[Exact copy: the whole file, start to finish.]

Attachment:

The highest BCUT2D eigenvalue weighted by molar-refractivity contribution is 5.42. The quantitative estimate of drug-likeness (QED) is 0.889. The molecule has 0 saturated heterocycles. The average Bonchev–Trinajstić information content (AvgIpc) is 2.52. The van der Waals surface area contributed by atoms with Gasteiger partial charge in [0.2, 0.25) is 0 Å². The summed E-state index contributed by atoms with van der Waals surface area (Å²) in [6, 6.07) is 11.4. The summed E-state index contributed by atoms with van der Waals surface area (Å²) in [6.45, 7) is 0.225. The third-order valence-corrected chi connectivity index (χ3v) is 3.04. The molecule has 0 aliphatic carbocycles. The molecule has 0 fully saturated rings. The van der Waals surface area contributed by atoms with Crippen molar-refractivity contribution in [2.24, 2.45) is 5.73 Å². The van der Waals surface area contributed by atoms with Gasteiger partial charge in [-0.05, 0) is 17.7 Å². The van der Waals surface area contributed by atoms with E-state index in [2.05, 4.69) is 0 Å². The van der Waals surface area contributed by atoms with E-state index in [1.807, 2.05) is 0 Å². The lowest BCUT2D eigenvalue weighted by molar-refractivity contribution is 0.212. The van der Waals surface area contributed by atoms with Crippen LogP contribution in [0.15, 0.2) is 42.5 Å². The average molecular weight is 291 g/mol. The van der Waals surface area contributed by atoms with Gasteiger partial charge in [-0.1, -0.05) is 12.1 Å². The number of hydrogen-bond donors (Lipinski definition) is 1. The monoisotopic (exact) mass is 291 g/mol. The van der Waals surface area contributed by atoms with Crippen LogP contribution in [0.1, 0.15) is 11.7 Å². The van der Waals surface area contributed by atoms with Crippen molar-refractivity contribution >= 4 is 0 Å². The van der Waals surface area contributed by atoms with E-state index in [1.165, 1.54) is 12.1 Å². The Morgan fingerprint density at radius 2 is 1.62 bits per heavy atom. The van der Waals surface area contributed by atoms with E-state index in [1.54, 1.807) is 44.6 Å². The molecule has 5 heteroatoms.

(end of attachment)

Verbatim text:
The highest BCUT2D eigenvalue weighted by molar-refractivity contribution is 5.42. The quantitative estimate of drug-likeness (QED) is 0.889. The molecule has 0 saturated heterocycles. The average Bonchev–Trinajstić information content (AvgIpc) is 2.52. The van der Waals surface area contributed by atoms with Gasteiger partial charge in [0.2, 0.25) is 0 Å². The summed E-state index contributed by atoms with van der Waals surface area (Å²) in [6, 6.07) is 11.4. The summed E-state index contributed by atoms with van der Waals surface area (Å²) in [6.45, 7) is 0.225. The third-order valence-corrected chi connectivity index (χ3v) is 3.04. The molecule has 0 aliphatic carbocycles. The molecule has 0 fully saturated rings. The van der Waals surface area contributed by atoms with Crippen molar-refractivity contribution in [2.24, 2.45) is 5.73 Å². The van der Waals surface area contributed by atoms with Gasteiger partial charge in [-0.05, 0) is 17.7 Å². The van der Waals surface area contributed by atoms with E-state index in [2.05, 4.69) is 0 Å². The van der Waals surface area contributed by atoms with E-state index in [1.807, 2.05) is 0 Å². The lowest BCUT2D eigenvalue weighted by molar-refractivity contribution is 0.212. The van der Waals surface area contributed by atoms with Crippen LogP contribution in [0.15, 0.2) is 42.5 Å². The average molecular weight is 291 g/mol. The van der Waals surface area contributed by atoms with Gasteiger partial charge in [-0.1, -0.05) is 12.1 Å². The number of hydrogen-bond donors (Lipinski definition) is 1. The monoisotopic (exact) mass is 291 g/mol. The van der Waals surface area contributed by atoms with Crippen LogP contribution in [0.1, 0.15) is 11.7 Å². The van der Waals surface area contributed by atoms with Crippen molar-refractivity contribution >= 4 is 0 Å². The van der Waals surface area contributed by atoms with E-state index in [1.165, 1.54) is 12.1 Å². The Morgan fingerprint density at radius 2 is 1.62 bits per heavy atom. The van der Waals surface area contributed by atoms with E-state index in [1.54, 1.807) is 44.6 Å². The molecule has 5 heteroatoms.